Searching for Drought Tolerant Trees

Trees to Experiment With

Dove Ranch doesn’t get much rain. In fact, the Salt Lake Valley gets twice as much rain as Park Valley where the ranch is located. That doesn’t mean trees can’t grow at the ranch, but it does mean they need help getting started. A lot of trees can survive up there as long as they get extra water until they are established. There are a lot of trees that can handle low water environments, but fewer that can handle winters, too. So, my search for Park Valley friendly trees has been slow. Still, I’m having some success. Here is a list of some interesting drought tolerant trees I’ve been researching for possible planting on Dove Ranch.

Colorado Pinyon (Pinus edulis) – Colorado pinyons can thrive off even less water than the Junipers that already populate Park Valley. When they’re small, they might get eaten by the cattle that graze across the land, but I’m still planning to hand plant a couple of thousand seeds this fall all over the 80 acre ranch. I’ll draft my wife or kids to help out. These trees are slow growing, but shouldn’t need any special attention to grow in Park Valley. Best of all, the pine nuts they will produce many years from now are delicious. (I ate a few of the seeds, just to make sure I liked the taste.) These trees live for hundreds of years, but are slow growers. I have to accept that I might never see these trees get very tall, but my kids might.

Arizona Cypress (Cupressus arizonica) – I’m very excited about this one. It only needs 10″ of rain annually. It should grow nicely up at the ranch. It isn’t extremely cold tolerant, but should handle winters up there nicely most years. These trees start dying if exposed to below -13 degrees Fahrenheit. That should be rare even in Park Valley. Park Valley usually stays above 10 degrees even in January.

Lacebark Elm aka Chinese Elm (Ulmus parvifolia) – These are one of the useless, but pretty trees I plan to test out. They are good for shade, but the wood will poison meat if it is used for smoking it. They don’t produce any fruit or nuts. But, they have the coolest looking trunks you will ever see. They get a camo design going in the bark. I love it. Lacebark Elms are faster growing than Bur Oaks, but they need 16″ of rain annually, instead of just 15″. I’m pretty sure I can get them established and keep them alive until I get a well up at the ranch.

Bur Oak (Quercus macrocarpa) – These oaks produce massive acorns, when watered regularly. When given as little water as you see at Dove Ranch, they become stunted and more of a scrub oak. They need about 15″ of rain annually, so a little more than I see up at the ranch. However, they should be easy to get established and keep alive until I get a water well up there. I’m looking for trees that need no supplementary water, or only one visit from me per month. Bur Oak should work well in the area I’ll be setting up first.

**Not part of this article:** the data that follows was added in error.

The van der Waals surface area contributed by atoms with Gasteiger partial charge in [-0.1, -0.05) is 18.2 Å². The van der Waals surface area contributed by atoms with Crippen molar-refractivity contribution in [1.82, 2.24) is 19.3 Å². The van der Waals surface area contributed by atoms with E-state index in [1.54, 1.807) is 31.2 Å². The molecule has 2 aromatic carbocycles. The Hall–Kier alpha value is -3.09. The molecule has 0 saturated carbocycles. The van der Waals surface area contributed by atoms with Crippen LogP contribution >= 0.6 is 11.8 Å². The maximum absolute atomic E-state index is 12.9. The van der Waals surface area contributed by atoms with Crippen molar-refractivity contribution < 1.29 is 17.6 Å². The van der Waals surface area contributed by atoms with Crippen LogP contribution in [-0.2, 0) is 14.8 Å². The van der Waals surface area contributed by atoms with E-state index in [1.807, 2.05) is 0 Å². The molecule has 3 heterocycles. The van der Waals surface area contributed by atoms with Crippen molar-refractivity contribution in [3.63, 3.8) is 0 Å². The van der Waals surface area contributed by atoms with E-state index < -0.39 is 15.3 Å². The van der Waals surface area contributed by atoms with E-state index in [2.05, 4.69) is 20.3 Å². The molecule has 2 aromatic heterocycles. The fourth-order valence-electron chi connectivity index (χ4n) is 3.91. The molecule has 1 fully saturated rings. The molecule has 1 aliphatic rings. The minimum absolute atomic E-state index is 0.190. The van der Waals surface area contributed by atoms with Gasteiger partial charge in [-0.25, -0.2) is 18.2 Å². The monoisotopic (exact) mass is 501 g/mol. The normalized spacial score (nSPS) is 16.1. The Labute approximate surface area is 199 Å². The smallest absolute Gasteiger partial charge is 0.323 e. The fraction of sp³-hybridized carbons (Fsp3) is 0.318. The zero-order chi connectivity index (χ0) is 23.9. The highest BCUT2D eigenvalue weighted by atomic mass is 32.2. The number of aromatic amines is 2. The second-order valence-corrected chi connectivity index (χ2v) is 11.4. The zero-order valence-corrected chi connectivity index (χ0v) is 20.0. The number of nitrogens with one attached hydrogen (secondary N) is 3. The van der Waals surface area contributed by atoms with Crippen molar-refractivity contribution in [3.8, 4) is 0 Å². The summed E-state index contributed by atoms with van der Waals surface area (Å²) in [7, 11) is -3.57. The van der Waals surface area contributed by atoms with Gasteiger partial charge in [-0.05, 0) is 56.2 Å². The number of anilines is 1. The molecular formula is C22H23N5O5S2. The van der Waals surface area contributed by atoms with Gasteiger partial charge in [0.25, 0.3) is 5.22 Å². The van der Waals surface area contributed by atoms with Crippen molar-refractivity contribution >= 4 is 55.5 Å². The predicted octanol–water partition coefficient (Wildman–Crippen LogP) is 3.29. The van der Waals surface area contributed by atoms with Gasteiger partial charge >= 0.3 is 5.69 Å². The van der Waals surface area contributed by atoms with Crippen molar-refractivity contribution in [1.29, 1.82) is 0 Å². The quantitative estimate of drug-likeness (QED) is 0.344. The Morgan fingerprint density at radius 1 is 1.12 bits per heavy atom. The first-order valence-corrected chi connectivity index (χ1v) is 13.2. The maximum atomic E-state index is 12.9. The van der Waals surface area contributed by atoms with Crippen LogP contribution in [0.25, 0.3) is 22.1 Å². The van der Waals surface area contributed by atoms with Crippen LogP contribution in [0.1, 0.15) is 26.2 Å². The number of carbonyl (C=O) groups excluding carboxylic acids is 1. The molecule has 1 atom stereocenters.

Utah Serviceberry (Amelanchier utahensis) – I’ve lived in Utah for nearly 30 years, and never heard of these fruit bearing trees. They look a bit like Russian olives, so I may have seen them many times, and had no clue what they were. No one I’ve spoken to so far has heard of them, either. However, they only need 12″ of rain annually once established. I’ll try out 1000 seeds, and see if I can get them growing up at Dove Ranch.

Seaberry aka Sea Buckthorn (Hippophae rhamnoides) -Sources claim they need at least 20″ of rain annually to get established, and that they can survive on a lot less once established. Dove Ranch only gets about 9″-12″ inches per year, so I’ll plant these seeds on the ranch and see what happens. I’ll also plant some at my house in pots and see if I can get them to grow before planting and babying them along. I only have 100 seeds, so I may need to get more seeds to do any real testing. The trees come in male and female varieties. The males send up shoots to spread to new locations. The females produce the berries. Also, these trees absolutely hate shade, even when small, so all sagebrush needs to be cleared from areas I plant them.

Ponderosa Pine (Pinus ponderosa) – Ponderosa pine grow to be huge, and only need 15″ of water annually once established. They grow to over 200 feet tall at maturity, and 6 feet in diameter at the base. They live for hundreds of years, too. Obviously, I wouldn’t live to see any get that big, but it would be cool to know someone may look up at the massive tree someday and say, “Wow!” I’m guessing there are other trees I should be looking into. The Utah Serviceberry totally caught me off guard. If anyone has any suggestions, please leave a comment below!

Websites to check out …

The Weber Basin website has a nice, though very incomplete list of plants that can handle low water conditions. http://www.weberbasin.com/conservation/index.php/publications/plant-lists-a-searches

The Utah.gov site has a nice list of drought tolerant trees and plants. They like to call it “water-wise”, I suppose in an effort to shame people into not planting anything regional plant snobs look down their noses at. I find the term “water-wise” extremely offensive, personally. It has too much “New Speak” stink about it. http://waterwiseplants.utah.gov/default.asp?p=PlantInfo&Plant=90&Cart=

This is a very nice link for finding trees that might work in my area. I see trees missing from the list when I search, but it does have a nice selection. http://lyra.ifas.ufl.edu/NorthernTrees/NorthernTreeSelector.swf

This might be a nice place to get tree seeds. I haven’t ordered from them yet, but the selection and information isn’t bad. http://www.datreestore.com/index.html

I absolutely love the Arbor Day Foundation. You can order tiny trees from them, too. However, I’d only do that during cold parts of the year so the trees aren’t killed in transit. http://www.arborday.org/

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